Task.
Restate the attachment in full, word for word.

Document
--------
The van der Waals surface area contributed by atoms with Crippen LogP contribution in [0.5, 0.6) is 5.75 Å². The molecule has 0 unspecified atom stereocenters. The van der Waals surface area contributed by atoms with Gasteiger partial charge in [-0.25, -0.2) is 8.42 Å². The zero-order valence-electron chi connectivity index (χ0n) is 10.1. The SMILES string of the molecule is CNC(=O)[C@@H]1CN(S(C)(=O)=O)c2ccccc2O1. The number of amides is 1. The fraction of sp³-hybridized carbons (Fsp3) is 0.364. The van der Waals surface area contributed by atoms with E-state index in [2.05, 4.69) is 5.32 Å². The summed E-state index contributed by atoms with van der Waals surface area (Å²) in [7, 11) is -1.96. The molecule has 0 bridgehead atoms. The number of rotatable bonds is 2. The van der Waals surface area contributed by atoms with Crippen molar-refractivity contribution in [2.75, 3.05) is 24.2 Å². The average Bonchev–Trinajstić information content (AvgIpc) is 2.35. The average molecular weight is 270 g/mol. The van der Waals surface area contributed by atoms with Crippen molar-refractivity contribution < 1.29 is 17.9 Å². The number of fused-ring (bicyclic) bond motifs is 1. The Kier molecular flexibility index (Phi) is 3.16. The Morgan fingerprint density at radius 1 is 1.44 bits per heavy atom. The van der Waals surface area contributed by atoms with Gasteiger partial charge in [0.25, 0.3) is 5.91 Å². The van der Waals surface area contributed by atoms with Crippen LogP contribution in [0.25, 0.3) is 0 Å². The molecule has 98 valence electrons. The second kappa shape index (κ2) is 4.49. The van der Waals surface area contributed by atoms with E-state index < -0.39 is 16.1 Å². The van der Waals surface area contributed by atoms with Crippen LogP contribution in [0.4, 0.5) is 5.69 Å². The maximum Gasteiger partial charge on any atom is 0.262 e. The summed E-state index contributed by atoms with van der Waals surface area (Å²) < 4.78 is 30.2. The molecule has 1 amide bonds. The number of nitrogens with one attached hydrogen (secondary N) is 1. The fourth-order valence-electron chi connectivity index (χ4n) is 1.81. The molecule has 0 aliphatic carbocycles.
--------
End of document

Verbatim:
The van der Waals surface area contributed by atoms with Crippen LogP contribution in [0.5, 0.6) is 5.75 Å². The molecule has 0 unspecified atom stereocenters. The van der Waals surface area contributed by atoms with Gasteiger partial charge in [-0.25, -0.2) is 8.42 Å². The zero-order valence-electron chi connectivity index (χ0n) is 10.1. The SMILES string of the molecule is CNC(=O)[C@@H]1CN(S(C)(=O)=O)c2ccccc2O1. The number of amides is 1. The fraction of sp³-hybridized carbons (Fsp3) is 0.364. The van der Waals surface area contributed by atoms with E-state index in [2.05, 4.69) is 5.32 Å². The summed E-state index contributed by atoms with van der Waals surface area (Å²) in [7, 11) is -1.96. The molecule has 0 bridgehead atoms. The number of rotatable bonds is 2. The van der Waals surface area contributed by atoms with Crippen molar-refractivity contribution in [2.75, 3.05) is 24.2 Å². The average Bonchev–Trinajstić information content (AvgIpc) is 2.35. The average molecular weight is 270 g/mol. The van der Waals surface area contributed by atoms with Crippen molar-refractivity contribution < 1.29 is 17.9 Å². The number of fused-ring (bicyclic) bond motifs is 1. The Kier molecular flexibility index (Phi) is 3.16. The Morgan fingerprint density at radius 1 is 1.44 bits per heavy atom. The van der Waals surface area contributed by atoms with Gasteiger partial charge in [0.25, 0.3) is 5.91 Å². The van der Waals surface area contributed by atoms with Crippen LogP contribution in [0.25, 0.3) is 0 Å². The molecule has 98 valence electrons. The second kappa shape index (κ2) is 4.49. The van der Waals surface area contributed by atoms with E-state index < -0.39 is 16.1 Å². The van der Waals surface area contributed by atoms with Crippen LogP contribution in [0.4, 0.5) is 5.69 Å². The maximum Gasteiger partial charge on any atom is 0.262 e. The summed E-state index contributed by atoms with van der Waals surface area (Å²) < 4.78 is 30.2. The molecule has 1 amide bonds. The number of nitrogens with one attached hydrogen (secondary N) is 1. The fourth-order valence-electron chi connectivity index (χ4n) is 1.81. The molecule has 0 aliphatic carbocycles.